2. Think, act and engage locally.
Buyers and sellers shouldn’t need to go to an aggregator to find out the value of their home, or to know what’s for sale in their area. Most would prefer to have a reliable local source of information. Local brokerages can, and should, do a better job of demonstrating and communicating their expertise in their local market by providing rich, relevant content. (Think: the new dog tax in their municipality, or targeted emails to past buyers about comparable properties that have closed in their neighborhood). Brokerages that have a strong content strategy and the best site out there for a local real estate market don’t need to worry about the large portals, since consumers want in-touch, local content.
“It’s not enough just to put up a website. It’s a commitment. If you’re going to compete with Zillow and Trulia, you have to take a long-term approach and do a better job of engaging with customers and being experts in their market,” says Jay Gaskill, CEO of Real Estate Digital. “And you have to sustain that effort.”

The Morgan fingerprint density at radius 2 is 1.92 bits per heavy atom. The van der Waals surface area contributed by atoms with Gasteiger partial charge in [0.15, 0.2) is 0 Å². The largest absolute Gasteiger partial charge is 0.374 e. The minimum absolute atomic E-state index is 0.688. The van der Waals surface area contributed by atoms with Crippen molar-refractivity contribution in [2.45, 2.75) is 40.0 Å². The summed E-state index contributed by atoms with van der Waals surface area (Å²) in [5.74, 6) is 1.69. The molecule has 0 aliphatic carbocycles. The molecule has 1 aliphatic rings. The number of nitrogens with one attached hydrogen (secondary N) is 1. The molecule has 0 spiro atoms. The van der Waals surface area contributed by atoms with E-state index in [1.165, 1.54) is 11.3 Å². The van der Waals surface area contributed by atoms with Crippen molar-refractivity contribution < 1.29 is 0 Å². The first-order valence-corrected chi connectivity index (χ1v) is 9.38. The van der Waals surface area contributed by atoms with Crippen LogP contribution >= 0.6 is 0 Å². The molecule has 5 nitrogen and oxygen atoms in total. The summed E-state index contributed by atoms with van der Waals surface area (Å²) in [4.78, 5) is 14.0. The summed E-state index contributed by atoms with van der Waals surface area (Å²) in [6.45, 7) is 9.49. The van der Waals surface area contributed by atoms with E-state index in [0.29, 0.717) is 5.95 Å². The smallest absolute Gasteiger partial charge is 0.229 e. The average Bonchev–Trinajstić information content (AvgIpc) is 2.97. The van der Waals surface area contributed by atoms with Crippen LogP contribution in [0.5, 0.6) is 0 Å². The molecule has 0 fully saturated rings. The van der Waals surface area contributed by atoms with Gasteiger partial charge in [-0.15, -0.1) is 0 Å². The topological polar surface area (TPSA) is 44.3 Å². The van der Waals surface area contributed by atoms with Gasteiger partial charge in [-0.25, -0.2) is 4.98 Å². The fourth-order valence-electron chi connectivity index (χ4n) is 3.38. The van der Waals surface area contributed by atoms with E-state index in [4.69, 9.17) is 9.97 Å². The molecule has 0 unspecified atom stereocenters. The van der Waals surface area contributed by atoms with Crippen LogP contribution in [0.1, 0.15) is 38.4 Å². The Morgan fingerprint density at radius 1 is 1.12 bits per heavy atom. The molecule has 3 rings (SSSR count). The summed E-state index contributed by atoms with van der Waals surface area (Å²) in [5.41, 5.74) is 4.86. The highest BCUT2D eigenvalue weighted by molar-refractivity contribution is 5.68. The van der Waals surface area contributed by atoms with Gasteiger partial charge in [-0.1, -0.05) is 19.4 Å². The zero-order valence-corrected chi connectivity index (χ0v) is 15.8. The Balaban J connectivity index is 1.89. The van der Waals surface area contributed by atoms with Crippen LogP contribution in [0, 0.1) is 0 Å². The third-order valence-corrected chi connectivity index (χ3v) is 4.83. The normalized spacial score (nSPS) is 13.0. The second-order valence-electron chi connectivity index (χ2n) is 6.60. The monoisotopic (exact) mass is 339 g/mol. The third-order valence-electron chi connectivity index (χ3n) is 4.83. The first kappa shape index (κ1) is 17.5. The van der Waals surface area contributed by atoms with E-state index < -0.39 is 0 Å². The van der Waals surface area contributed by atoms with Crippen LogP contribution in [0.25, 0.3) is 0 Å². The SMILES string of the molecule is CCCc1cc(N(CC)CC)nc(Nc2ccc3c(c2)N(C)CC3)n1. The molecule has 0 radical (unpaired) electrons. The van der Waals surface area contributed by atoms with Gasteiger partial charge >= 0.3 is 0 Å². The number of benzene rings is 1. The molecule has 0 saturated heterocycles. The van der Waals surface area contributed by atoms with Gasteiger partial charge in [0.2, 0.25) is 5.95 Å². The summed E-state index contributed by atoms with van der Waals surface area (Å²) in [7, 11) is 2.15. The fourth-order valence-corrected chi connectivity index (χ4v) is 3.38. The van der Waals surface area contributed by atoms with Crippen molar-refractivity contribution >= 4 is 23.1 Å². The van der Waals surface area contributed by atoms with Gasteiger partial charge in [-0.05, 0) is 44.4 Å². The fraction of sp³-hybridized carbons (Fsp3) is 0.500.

3. Follow up on leads as quickly as possible.
Online customers who inquire about a property expect a speedy response, otherwise they will simply move on to the next agent or property.
“We have found through trial and error that close to an instant response time is essential. If you wait more than nine minutes to respond to a consumer online, chances are they will move on and potentially connect with another REALTOR®,” says Dan Kruse, president of CENTURY 21 Affiliated.
4. Validate online information on behalf of consumers.
Because many portals receive their data from multiple sources, they sometimes have incomplete or inaccurate listing data, such as homes that are no longer on the market. This leads to frustration for consumers. Brokers can help by making sure to validate this information and weed out unreliable data.